'Dumbo' star Nico Parker on mum Thandie Newton, 'The Vampire Diaries', and seeing an elephant fly

'Dumbo' star Nico Parker on mum Thandie Newton, 'The Vampire Diaries', and seeing an elephant fly

The movie teenage star has Hollywood parents, but while she's just starred in a massive Disney film, she loves nothing more than chilling with her friends

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Dumbo is Nico's first movie, but she's not unfamiliar with Hollywood.
Photo: EPA

Teenage star Nico Parker says life is kind of quiet when she is not acting but she doesn’t believe she will become a celebrity one day. Nico – who plays Milly Farrier in Dumbo, her first film – is one of the two kids who finds out that the elephant can actually fly.

Here, the 14-year-old talks about how she started her acting career, about school, and offers some advice to budding actors.

What was it like acting with the elephant?

Obviously, it wasn’t acting with an elephant! It was a guy named Ed, who was acting in a suit. He was in a green suit and he would run around. When it was Ed it was something where they would put up a piece of tape and you would stare at that tape. Or – when he was flying – you know those cat lasers? They would put those dots around the room and you would watch a red dot fly. It was difficult but a lot of fun.

What inspired you to act?

My mum is an actress [Thandie Newton] and I got to watch her a lot growing up. It was not all her [influence] that made me want to become an actress. I think it was just starting the filming and it looked like something I could do and I really enjoy this.

What do you like to do when you are not acting?

It is kind of boring, but I like hanging out with my friends. We get obsessed with a TV show and we all watch it. Have you seen The Vampire Diaries? You should watch it, it is great.

What was the most difficult scene for you?

There is one where I am with Michael Keaton [who plays] the bad guy. We were on set and it was really cold, it was see-your-breath cold. Because of that, it made it a bit difficult to pretend to cry. It looked nice, but that was difficult.

Was it hard to memorise your lines?

At the time, I didn’t find it difficult and I don’t know how I did it. I would get the scene and then learn the lines sometimes in an hour, sometimes less.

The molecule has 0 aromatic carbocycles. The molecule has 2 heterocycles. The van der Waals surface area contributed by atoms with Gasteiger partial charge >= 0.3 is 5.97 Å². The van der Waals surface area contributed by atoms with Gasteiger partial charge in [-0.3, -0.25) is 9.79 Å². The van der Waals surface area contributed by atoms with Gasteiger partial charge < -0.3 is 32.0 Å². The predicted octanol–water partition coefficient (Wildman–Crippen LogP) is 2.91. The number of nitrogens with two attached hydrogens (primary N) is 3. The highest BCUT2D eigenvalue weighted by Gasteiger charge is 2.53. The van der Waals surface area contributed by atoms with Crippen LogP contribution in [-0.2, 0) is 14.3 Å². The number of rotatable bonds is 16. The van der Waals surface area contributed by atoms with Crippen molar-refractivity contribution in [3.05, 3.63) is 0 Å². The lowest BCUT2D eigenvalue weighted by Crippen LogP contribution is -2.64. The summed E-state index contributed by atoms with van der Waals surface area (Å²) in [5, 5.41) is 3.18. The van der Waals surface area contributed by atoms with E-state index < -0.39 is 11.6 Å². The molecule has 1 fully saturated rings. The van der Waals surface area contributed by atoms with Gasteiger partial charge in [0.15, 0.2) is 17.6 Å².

Did you ever act in school plays?

I have – I did a lot of really, really bad school plays. I never had a main part in a school play, but I have been in them.

What movie, when you were young, was so good that you would watch it over and over again?

There were so many, but one was Ferris Bueller’s Day Off. I love that movie. We used to watch that a lot. Oh, Pixar films and Finding Nemo was on a lot in my house.

What was your favourite scene to film in Dumbo?

You know the bit with all the fire in the coliseum? That was so much fun. For the adults it was stressful because there was fire and two kids running around and stuff, but I really liked it.

Do you go to school or are you home-schooled?

I go to school – in London, a school in LA, and then a performing arts school.

If you could meet any celebrity, who would it be?

Beyoncé! Easily! I am obsessed with her.

Are you friends with any actors?

Yes, but more so through my parents than through me. Like the cast of Mamma Mia, I know them because my dad [British director Ol Parker] did it. And a lot of movies and TV shows my mum has done, I know people from them.

Did you get to keep any special items from the set?

I tried so hard to take them. Like the character Millie had this key that her mum gave her and I tried really hard to take it, but they caught me trying. I made the effort.

Are you excited that now you are going to become famous?

I don’t think I’ll become famous. I am, however, excited that people are going to watch Dumbo and I’m hoping they will love it and enjoy it.

What advice would you give others who want to go into acting?

You don’t properly understand how much fun it is until you are actually in the situation. It is just an uplifting experience because you are with all these incredible people.

Edited by M. J. Premaratne


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